default: return "UNKNOWN";
       std::cout << source_str       << ", " 
                     << type_str     << ", " 
                     << severity_str << ", " 
                     << id           << ": " 
                     << message      << std::endl;

    We can also configure the filter using glDebugMessageControl . The filter can work in filtering mode by source / type / importance or a set of messages using their identifiers.

    Filter messages in a specific scope:

    glPushDebugGroup( GL_DEBUG_SOURCE_APPLICATION, DEPTH_FILL_ID, 11, “Depth Fill”); //Добавляем маркер
    Render_Depth_Only_Pass(); //Выполняем рендеринг
    glPopDebugGroup(); 	      //Убираем маркер

    It will be very useful to disable the asynchronous call so that we can determine the order of function calls, as well as find the place of the error on the stack when debugging. This is done quite simply:


    It is worth remembering that it is not safe to call OpenGL or window functions in a wrapped call function, as well as callbacks are not free and you should not leave them included in the release build.
    More details about these and other little things - gimmicks, you can read here .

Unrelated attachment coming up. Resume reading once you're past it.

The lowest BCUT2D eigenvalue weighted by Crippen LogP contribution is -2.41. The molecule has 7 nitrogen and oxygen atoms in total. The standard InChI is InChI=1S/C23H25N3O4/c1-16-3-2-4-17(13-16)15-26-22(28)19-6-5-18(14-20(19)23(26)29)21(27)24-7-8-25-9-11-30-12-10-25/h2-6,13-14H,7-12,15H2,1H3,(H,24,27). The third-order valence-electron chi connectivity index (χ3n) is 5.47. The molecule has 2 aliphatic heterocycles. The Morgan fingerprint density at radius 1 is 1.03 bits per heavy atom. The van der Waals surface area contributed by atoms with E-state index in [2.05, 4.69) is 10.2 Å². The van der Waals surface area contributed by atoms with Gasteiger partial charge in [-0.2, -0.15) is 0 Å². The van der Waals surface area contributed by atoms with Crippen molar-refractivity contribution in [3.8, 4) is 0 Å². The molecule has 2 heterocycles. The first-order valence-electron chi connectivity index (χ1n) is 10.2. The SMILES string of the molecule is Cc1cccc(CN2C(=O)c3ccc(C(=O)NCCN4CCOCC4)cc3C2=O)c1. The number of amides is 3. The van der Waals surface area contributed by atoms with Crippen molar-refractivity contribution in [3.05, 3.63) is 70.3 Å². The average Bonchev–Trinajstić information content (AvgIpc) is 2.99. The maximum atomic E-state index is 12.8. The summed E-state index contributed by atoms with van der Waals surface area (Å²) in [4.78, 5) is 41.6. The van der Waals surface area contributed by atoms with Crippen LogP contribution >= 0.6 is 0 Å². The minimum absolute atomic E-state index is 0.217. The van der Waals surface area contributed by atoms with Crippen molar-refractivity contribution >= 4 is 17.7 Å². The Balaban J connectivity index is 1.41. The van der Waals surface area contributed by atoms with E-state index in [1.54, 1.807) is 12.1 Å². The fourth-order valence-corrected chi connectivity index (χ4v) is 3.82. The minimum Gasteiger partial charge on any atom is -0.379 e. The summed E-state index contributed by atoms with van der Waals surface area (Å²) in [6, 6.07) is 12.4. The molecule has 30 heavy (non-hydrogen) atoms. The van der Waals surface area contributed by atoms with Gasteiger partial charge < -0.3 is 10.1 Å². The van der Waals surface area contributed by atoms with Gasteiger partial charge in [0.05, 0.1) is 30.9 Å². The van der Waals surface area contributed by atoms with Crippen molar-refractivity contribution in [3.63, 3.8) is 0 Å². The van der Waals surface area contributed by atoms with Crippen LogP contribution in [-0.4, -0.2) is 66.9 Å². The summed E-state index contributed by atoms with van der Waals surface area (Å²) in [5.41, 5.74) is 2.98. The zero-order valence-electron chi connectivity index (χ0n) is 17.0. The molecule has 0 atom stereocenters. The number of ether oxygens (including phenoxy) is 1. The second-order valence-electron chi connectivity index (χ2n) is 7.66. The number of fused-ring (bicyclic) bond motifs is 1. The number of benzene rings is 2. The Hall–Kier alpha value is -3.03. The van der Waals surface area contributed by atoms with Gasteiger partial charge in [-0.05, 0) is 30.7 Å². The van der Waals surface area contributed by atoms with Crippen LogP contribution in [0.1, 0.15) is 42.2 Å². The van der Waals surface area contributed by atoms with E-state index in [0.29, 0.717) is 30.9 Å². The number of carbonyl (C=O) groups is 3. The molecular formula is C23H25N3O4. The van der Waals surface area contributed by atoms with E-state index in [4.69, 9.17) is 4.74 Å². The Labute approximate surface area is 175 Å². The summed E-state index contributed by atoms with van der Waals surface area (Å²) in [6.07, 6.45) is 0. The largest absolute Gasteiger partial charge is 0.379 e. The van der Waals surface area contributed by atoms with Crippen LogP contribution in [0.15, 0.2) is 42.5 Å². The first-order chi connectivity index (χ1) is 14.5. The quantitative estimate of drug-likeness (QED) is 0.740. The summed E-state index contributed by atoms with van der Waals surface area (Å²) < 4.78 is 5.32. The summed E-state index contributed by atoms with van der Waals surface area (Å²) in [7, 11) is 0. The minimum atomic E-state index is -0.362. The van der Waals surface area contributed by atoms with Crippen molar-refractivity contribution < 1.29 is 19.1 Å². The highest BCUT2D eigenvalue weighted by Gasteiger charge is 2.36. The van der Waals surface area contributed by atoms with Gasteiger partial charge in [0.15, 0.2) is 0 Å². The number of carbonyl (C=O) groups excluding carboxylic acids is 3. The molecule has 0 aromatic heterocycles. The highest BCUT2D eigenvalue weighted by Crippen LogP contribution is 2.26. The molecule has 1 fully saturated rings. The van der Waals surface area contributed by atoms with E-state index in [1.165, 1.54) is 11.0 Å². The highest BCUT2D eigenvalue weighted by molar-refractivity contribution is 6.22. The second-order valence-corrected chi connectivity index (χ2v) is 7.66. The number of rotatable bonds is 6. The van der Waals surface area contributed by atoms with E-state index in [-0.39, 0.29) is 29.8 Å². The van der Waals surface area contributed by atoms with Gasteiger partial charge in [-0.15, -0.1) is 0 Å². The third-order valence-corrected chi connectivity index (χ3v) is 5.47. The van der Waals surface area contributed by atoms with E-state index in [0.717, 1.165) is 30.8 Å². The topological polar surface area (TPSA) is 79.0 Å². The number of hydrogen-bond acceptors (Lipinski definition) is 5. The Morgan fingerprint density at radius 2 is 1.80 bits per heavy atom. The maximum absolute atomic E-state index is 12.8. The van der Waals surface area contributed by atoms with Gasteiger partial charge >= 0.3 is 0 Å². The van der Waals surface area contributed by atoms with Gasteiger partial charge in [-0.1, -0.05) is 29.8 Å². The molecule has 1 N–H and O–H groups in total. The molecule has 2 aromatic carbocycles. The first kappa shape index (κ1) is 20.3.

SSO (Separate Shader Objects)

    Once OpenGL worked as a “fixed pipeline” - this meant that pre-programmed processing was applied to all the data transferred for visualization. The next step was the “programmable pipeline” - where the programmable part implements shaders, written in GLSL, the classic GLSL program consisted of vertex and fragment shaders, but in modern OpenGL some new types of shaders were added, namely the shaders of geometry, weighting and calculations (about them I I will tell in the next part).

    SSOs allow us to change shader steps on the fly without re-linking them. Creating and setting up a simple software pipeline without debugging is as follows:

    GLuint pipe = GL_NONE;
    // Create shaders
    GLuint fprog = glCreateShaderProgramv( GL_FRAGMENT_SHADER, 1, &text);
    GLuint vprog = glCreateShaderProgramv( GL_VERTEX_SHADER, 1, &text);